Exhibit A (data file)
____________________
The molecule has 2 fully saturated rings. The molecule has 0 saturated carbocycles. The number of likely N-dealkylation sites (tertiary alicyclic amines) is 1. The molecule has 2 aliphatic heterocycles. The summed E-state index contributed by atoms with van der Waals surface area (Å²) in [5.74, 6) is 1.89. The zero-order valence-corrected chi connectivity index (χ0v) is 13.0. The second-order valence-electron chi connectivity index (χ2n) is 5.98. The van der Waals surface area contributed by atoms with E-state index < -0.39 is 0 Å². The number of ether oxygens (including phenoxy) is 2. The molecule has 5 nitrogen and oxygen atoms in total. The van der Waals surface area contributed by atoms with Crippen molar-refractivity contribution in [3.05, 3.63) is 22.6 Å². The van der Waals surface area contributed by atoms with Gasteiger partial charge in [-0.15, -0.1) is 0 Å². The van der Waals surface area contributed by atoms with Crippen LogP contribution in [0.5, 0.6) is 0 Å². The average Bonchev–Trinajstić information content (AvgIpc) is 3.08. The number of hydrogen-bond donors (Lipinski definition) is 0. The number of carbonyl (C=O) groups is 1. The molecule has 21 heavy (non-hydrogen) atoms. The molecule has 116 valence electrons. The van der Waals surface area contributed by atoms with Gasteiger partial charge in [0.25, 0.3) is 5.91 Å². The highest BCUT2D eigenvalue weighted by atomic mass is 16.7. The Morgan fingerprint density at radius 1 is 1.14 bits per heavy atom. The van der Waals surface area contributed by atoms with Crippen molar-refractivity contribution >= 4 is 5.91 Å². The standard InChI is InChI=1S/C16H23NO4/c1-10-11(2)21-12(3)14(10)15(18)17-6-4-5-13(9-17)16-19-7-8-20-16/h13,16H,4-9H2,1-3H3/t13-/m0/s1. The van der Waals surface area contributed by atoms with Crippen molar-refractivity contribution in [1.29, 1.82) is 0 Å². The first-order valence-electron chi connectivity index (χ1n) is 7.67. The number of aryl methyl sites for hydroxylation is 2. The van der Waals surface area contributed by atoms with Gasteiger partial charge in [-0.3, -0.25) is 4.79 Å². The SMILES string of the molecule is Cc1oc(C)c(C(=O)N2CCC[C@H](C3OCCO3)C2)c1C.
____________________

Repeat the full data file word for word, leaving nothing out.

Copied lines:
The molecule has 2 fully saturated rings. The molecule has 0 saturated carbocycles. The number of likely N-dealkylation sites (tertiary alicyclic amines) is 1. The molecule has 2 aliphatic heterocycles. The summed E-state index contributed by atoms with van der Waals surface area (Å²) in [5.74, 6) is 1.89. The zero-order valence-corrected chi connectivity index (χ0v) is 13.0. The second-order valence-electron chi connectivity index (χ2n) is 5.98. The van der Waals surface area contributed by atoms with E-state index < -0.39 is 0 Å². The number of ether oxygens (including phenoxy) is 2. The molecule has 5 nitrogen and oxygen atoms in total. The van der Waals surface area contributed by atoms with Crippen molar-refractivity contribution in [3.05, 3.63) is 22.6 Å². The van der Waals surface area contributed by atoms with Gasteiger partial charge in [-0.15, -0.1) is 0 Å². The van der Waals surface area contributed by atoms with Crippen LogP contribution in [0.5, 0.6) is 0 Å². The average Bonchev–Trinajstić information content (AvgIpc) is 3.08. The number of hydrogen-bond donors (Lipinski definition) is 0. The number of carbonyl (C=O) groups is 1. The molecule has 21 heavy (non-hydrogen) atoms. The molecule has 116 valence electrons. The van der Waals surface area contributed by atoms with Gasteiger partial charge in [0.25, 0.3) is 5.91 Å². The highest BCUT2D eigenvalue weighted by atomic mass is 16.7. The Morgan fingerprint density at radius 1 is 1.14 bits per heavy atom. The van der Waals surface area contributed by atoms with Crippen molar-refractivity contribution >= 4 is 5.91 Å². The standard InChI is InChI=1S/C16H23NO4/c1-10-11(2)21-12(3)14(10)15(18)17-6-4-5-13(9-17)16-19-7-8-20-16/h13,16H,4-9H2,1-3H3/t13-/m0/s1. The van der Waals surface area contributed by atoms with Crippen molar-refractivity contribution in [1.29, 1.82) is 0 Å². The first-order valence-electron chi connectivity index (χ1n) is 7.67. The number of aryl methyl sites for hydroxylation is 2. The van der Waals surface area contributed by atoms with Gasteiger partial charge in [-0.3, -0.25) is 4.79 Å². The SMILES string of the molecule is Cc1oc(C)c(C(=O)N2CCC[C@H](C3OCCO3)C2)c1C.